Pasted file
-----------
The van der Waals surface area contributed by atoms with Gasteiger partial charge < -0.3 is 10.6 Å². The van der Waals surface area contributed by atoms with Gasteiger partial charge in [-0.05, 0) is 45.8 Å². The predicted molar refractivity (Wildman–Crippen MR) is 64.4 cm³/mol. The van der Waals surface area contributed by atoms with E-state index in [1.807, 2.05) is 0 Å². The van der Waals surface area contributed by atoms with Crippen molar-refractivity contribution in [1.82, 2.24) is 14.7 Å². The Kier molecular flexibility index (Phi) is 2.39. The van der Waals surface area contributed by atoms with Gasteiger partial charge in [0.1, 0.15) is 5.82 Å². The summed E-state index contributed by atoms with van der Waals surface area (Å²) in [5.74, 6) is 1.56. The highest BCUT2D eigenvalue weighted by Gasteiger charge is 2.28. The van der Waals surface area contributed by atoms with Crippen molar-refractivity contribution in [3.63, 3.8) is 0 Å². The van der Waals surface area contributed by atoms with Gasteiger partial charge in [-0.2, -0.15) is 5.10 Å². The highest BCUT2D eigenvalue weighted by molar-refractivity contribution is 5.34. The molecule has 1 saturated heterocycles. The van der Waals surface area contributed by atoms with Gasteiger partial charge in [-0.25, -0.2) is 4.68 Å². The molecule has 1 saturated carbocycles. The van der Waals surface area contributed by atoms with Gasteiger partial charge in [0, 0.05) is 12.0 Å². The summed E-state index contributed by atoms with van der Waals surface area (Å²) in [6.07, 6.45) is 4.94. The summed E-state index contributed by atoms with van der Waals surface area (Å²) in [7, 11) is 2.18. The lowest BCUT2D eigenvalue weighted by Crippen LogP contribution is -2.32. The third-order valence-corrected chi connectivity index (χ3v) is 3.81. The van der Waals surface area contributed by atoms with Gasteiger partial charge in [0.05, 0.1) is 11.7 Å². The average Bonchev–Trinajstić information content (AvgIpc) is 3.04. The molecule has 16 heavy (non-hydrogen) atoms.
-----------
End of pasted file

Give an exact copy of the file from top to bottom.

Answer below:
The van der Waals surface area contributed by atoms with Gasteiger partial charge < -0.3 is 10.6 Å². The van der Waals surface area contributed by atoms with Gasteiger partial charge in [-0.05, 0) is 45.8 Å². The predicted molar refractivity (Wildman–Crippen MR) is 64.4 cm³/mol. The van der Waals surface area contributed by atoms with E-state index in [1.807, 2.05) is 0 Å². The van der Waals surface area contributed by atoms with Crippen molar-refractivity contribution in [1.82, 2.24) is 14.7 Å². The Kier molecular flexibility index (Phi) is 2.39. The van der Waals surface area contributed by atoms with Gasteiger partial charge in [0.1, 0.15) is 5.82 Å². The summed E-state index contributed by atoms with van der Waals surface area (Å²) in [5.74, 6) is 1.56. The highest BCUT2D eigenvalue weighted by Gasteiger charge is 2.28. The van der Waals surface area contributed by atoms with Crippen molar-refractivity contribution in [3.63, 3.8) is 0 Å². The van der Waals surface area contributed by atoms with Gasteiger partial charge in [-0.2, -0.15) is 5.10 Å². The highest BCUT2D eigenvalue weighted by molar-refractivity contribution is 5.34. The molecule has 1 saturated heterocycles. The van der Waals surface area contributed by atoms with Gasteiger partial charge in [-0.25, -0.2) is 4.68 Å². The molecule has 1 saturated carbocycles. The van der Waals surface area contributed by atoms with Gasteiger partial charge in [0, 0.05) is 12.0 Å². The summed E-state index contributed by atoms with van der Waals surface area (Å²) in [6.07, 6.45) is 4.94. The summed E-state index contributed by atoms with van der Waals surface area (Å²) in [7, 11) is 2.18. The lowest BCUT2D eigenvalue weighted by Crippen LogP contribution is -2.32. The third-order valence-corrected chi connectivity index (χ3v) is 3.81. The van der Waals surface area contributed by atoms with Gasteiger partial charge in [0.05, 0.1) is 11.7 Å². The average Bonchev–Trinajstić information content (AvgIpc) is 3.04. The molecule has 16 heavy (non-hydrogen) atoms.